Lemongrass aromatic herbal tea

Lemongrass aromatic herbal tea
18/02/2015 Margarida Moreira

The lemongrass (Cymbopogon citratus, Poaceae family – originating in Sri Lanka or India. It is a grassy plant that loves sun exposure and moist soils.) herbal tea is the most aromatic, delicious and bright aromatic herbal tea that you can enjoy: very hot or iced.
The plant is harvested during the sunniest days and scorching summer, to awaken and liberate all its fragrance, freshness, compounds and essential oils that will be revealed on the palate.

The beautiful herbal tea of intense and dazzling green is the best digestive in the world!

The harmonious herbal tea must be prepared with hot water (90ºC), to which is added 3g of fine pieces of green leaves and coarsely shredded that after 5 minutes of infusion can be served in a glass or porcelain tea cup. For hot days, it is recommended –  by organoleptic preferences – to be served very fresh or chilled, accompanied by crackers, muffins and cookies or parallel to a colorful fruit salad.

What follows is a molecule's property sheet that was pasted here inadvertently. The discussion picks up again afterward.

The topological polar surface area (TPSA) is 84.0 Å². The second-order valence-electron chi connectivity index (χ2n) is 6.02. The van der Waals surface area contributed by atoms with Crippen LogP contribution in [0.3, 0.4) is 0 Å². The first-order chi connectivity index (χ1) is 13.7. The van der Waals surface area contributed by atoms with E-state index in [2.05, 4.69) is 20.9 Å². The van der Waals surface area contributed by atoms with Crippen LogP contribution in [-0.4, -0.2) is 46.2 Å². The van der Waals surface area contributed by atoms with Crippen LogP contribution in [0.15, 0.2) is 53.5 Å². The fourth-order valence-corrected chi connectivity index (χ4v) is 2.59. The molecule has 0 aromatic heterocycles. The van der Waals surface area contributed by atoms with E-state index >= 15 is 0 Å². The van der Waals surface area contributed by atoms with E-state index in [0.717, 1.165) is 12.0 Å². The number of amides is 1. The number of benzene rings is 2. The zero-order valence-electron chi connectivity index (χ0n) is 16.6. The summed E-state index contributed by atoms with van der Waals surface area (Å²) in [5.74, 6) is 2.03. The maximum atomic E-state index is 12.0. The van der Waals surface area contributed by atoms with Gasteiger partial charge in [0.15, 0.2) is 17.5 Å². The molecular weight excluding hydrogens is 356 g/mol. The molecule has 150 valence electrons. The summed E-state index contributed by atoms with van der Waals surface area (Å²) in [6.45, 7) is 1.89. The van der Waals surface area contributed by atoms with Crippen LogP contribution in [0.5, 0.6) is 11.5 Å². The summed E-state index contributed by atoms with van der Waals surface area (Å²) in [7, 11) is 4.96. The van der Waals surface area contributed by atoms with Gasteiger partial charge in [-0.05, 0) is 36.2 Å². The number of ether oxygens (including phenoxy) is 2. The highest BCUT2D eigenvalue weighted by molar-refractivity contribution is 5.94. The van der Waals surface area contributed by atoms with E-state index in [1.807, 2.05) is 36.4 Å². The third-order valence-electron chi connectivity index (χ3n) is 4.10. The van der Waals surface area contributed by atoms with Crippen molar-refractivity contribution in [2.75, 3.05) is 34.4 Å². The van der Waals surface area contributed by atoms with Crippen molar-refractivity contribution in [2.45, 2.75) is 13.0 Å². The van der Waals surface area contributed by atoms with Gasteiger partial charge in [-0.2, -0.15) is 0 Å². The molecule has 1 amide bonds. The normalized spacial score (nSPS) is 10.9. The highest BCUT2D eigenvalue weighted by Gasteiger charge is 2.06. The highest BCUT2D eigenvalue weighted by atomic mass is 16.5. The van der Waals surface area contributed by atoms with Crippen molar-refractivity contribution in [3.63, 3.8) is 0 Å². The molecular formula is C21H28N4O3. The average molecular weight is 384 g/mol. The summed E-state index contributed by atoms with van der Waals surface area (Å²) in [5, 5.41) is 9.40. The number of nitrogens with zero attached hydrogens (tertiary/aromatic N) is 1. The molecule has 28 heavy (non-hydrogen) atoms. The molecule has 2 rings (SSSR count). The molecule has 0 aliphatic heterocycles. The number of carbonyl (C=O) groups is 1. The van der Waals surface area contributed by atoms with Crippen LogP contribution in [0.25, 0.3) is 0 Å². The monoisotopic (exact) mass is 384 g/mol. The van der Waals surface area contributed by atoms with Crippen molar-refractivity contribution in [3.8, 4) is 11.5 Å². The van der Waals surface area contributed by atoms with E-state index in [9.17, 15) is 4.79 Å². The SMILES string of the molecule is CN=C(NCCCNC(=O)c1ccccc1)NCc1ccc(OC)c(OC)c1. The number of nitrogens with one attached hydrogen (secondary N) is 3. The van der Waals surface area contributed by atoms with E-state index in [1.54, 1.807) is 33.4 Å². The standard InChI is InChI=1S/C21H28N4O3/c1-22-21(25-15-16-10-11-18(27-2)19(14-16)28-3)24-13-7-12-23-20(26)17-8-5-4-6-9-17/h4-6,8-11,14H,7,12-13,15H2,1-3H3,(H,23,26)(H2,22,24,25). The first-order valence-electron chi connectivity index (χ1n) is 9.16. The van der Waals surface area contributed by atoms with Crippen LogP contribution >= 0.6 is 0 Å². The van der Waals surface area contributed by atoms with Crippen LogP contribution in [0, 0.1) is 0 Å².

The herbal tea (lemongrass tea) is medically recommended for digestive disorders and for its antioxidant properties. Lemongrass reduces the probability of occurrence of cancer, it also has other medicinal properties such as calming, diuretic, antispasmodic, antiseptic and carminative. The use and consumption of the plant is not recommended during pregnancy. The herbal tea from this plant is delicious, safe and generally free of side effects – can occur allergic reactions in sensitive people.

In Asia and Africa, the plant is traditionally used as a spice seasoning – fish dishes and sauces.

The lemongrass aromatic herbal tea has an aroma that promises to be revealing, fresh, sweet-citrus and limony.

KRAPP, K. [et al.]. Manual de medicinas complementares. Barcelona; Loures; Porto: Oceano: Crerital: Nova Variante, [2004]. [VIII], Original title: The gale encyclopedia of alternative medicine
PRISTA, L.N. [et al.]. Tecnologia Farmacêutica, 6ª Ed., 2008, Volumes I, II e III. Edições Fundação Calouste Gulbenkian, Lisboa

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